A Ukrainian journalist working as a fixer for the U.S. news network CNN was abducted by pro-Russia separatists in Eastern Ukraine two days ago, CNN reported today.
Anton Skiba was taken outside the Donbass Palace hotel in the rebel-controlled eastern city of Donetsk. He had worked for one day as a local fixer with a CNN television crew.
The network was in Ukraine covering the crash of Malaysia Airlines Flight MH17, which is believed to have been shot down in Eastern Ukraine last Thursday, killing 298 people.
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CNN reported that as Skiba and the network's crew returned to the hotel from the crash site Tuesday evening, armed men approached Skiba, accused him of terrorism and calling for the death of pro-Russian separatists on Facebook, and then escorted him to a waiting car.
"Since his detention, CNN has attempted through a number of different separatist officials, including the office of the self-declared separatist Prime Minister Alexander Borodai, to secure Skiba's freedom," an article on the CNN website said.
"CNN chose not to report his abduction at the time while making efforts to obtain his release. That has not happened to date, so CNN is now publicly asking those who are holding Skiba to release him immediately."
CNN reported that Skiba's abductors included Alexandr Kalyussky, a deputy prime minister in the separatist-formed government that controls the rebel-held eastern region of Ukraine, which the separatists have dubbed the Donetsk People's Republic.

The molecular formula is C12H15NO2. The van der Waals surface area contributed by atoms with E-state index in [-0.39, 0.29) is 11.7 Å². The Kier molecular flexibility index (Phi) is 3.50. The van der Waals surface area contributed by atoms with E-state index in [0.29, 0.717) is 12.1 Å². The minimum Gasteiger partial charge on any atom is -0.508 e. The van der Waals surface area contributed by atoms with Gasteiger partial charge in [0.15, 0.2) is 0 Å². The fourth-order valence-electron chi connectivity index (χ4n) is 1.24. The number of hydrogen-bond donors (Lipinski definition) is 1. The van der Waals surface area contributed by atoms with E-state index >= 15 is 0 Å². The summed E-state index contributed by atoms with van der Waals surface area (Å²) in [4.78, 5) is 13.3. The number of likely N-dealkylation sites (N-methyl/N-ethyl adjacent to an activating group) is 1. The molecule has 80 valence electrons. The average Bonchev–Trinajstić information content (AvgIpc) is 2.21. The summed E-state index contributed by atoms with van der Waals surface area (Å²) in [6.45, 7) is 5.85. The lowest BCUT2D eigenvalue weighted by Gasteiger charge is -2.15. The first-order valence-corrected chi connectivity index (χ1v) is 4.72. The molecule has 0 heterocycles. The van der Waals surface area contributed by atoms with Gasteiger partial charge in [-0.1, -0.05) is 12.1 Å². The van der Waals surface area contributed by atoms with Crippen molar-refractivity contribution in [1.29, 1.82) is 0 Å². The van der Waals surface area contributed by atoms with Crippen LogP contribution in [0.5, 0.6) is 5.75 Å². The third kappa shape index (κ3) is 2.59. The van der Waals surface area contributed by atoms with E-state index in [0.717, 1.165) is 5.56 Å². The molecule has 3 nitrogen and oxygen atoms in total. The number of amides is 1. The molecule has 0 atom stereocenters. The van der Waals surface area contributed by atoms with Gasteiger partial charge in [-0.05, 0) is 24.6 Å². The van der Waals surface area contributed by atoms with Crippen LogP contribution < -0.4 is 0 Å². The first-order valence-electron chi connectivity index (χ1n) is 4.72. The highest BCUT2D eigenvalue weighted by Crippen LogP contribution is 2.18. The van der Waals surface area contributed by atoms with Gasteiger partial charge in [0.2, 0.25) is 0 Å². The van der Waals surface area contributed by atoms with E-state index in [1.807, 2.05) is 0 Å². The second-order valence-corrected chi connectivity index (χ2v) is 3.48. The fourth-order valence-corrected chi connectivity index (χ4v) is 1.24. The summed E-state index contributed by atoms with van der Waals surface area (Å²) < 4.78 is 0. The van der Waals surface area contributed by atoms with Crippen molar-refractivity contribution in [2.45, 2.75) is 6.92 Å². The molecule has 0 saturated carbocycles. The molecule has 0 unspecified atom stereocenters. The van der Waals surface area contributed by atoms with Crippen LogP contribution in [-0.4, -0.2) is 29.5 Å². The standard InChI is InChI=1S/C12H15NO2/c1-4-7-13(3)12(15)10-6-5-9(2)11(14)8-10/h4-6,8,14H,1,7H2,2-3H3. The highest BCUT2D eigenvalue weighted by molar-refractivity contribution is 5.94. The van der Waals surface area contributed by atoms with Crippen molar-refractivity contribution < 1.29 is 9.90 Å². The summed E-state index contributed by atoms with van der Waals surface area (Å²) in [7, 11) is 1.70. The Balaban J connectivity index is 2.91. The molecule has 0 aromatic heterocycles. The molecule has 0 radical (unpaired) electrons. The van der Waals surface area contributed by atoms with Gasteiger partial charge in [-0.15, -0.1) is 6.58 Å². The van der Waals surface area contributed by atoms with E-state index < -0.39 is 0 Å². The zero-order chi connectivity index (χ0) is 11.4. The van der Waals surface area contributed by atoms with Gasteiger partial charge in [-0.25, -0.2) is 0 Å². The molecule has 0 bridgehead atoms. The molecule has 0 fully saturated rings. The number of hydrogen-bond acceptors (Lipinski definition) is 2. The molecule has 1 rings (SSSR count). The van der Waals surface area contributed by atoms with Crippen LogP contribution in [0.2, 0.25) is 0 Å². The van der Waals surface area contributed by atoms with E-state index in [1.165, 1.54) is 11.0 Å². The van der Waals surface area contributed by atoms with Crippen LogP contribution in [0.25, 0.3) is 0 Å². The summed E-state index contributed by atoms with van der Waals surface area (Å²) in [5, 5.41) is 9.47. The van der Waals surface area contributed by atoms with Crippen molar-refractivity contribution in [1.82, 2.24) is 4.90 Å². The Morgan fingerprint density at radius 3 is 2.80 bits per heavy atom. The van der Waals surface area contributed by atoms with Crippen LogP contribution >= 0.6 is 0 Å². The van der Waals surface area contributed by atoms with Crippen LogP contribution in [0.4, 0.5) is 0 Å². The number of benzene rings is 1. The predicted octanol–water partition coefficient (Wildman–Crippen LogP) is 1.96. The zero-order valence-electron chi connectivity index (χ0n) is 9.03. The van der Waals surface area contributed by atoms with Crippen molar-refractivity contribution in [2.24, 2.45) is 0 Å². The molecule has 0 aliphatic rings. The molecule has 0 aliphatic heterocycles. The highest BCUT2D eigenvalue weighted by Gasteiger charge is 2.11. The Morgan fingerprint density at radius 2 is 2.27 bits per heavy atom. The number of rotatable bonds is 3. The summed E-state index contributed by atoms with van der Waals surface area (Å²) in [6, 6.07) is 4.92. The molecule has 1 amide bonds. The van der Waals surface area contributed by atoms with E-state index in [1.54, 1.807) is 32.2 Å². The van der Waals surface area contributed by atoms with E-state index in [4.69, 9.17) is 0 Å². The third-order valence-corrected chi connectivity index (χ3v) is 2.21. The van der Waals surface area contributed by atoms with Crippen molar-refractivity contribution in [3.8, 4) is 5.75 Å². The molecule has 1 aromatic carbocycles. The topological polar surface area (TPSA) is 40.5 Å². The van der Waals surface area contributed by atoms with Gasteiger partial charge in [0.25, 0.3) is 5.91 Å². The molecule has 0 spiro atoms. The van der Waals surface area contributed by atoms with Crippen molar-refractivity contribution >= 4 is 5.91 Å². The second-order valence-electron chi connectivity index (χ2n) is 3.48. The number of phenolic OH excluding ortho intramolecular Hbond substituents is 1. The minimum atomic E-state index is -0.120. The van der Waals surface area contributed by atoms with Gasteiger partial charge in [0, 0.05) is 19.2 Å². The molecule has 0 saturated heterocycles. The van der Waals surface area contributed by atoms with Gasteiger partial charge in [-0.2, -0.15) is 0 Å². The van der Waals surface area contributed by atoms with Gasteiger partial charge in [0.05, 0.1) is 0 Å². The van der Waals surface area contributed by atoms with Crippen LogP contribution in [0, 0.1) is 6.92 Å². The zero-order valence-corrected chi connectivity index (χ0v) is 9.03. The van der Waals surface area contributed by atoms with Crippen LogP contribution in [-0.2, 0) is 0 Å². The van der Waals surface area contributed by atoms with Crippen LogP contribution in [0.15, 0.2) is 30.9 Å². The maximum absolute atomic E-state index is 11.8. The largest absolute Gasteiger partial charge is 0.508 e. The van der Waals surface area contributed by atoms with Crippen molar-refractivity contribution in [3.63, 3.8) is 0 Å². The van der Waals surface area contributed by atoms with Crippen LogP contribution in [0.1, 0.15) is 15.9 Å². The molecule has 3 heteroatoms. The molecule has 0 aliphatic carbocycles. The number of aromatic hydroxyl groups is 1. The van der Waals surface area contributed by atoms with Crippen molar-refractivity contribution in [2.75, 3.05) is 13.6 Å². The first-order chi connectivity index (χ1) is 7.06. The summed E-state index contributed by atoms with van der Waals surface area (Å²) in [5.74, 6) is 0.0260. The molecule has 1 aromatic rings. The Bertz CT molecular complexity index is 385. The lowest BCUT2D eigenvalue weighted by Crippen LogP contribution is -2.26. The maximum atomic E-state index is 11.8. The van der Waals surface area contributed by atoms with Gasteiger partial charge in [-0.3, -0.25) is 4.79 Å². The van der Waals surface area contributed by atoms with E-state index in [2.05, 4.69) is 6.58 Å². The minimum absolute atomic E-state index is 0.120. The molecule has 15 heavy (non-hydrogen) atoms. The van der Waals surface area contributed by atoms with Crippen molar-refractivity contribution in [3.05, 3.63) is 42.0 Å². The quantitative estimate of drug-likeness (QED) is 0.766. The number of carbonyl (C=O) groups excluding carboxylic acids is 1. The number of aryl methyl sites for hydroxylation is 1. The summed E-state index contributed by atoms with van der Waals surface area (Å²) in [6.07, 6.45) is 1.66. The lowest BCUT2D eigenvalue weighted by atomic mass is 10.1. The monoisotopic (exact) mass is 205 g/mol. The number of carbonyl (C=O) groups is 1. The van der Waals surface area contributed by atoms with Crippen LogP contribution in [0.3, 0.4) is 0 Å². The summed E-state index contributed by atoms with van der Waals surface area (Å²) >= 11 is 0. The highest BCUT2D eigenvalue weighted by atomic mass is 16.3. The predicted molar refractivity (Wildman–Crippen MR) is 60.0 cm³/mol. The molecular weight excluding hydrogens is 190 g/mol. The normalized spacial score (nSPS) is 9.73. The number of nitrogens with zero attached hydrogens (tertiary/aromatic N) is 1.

Kalyussky is one of the people named on the European Union's list of Russian and Ukrainian citizens against which it has imposed economic sanctions because of the ongoing conflict in the country.
Donetsk province is one of the eastern regions of Ukraine at the centre of several months of violent clashes between pro-Russia separatists and Ukrainian nationalists that support the central government that came into power after the ousting of Viktor Yanukovych in February. Donetsk is the administrative capital of the region and about 50 kilometres west of the MH17 crash site.
Several organizations have condemned Skiba's abduction and called for his release, including the Organization for Security and Co-operation in Europe (OSCE), which has been monitoring the situation in Ukraine, and the Committee to Protect Journalists.
Graham Phillips, a British freelancer for the 24-hour Russian-based television network Russia Today, has also been missing since Tuesday, according to the Committee to Protect Journalists.
RT, which is state funded, reported on its website that Phillips and a cameraman with the ANNA news agency were captured and tortured by Ukrainian forces.
The ANNA cameraman, Vadim Aksyonov, was reportedly released, and later gave an interview to RT.
"We were taken by people with guns. I saw the official army insignia before they put bags on our heads," the website quoted Aksyonov as saying.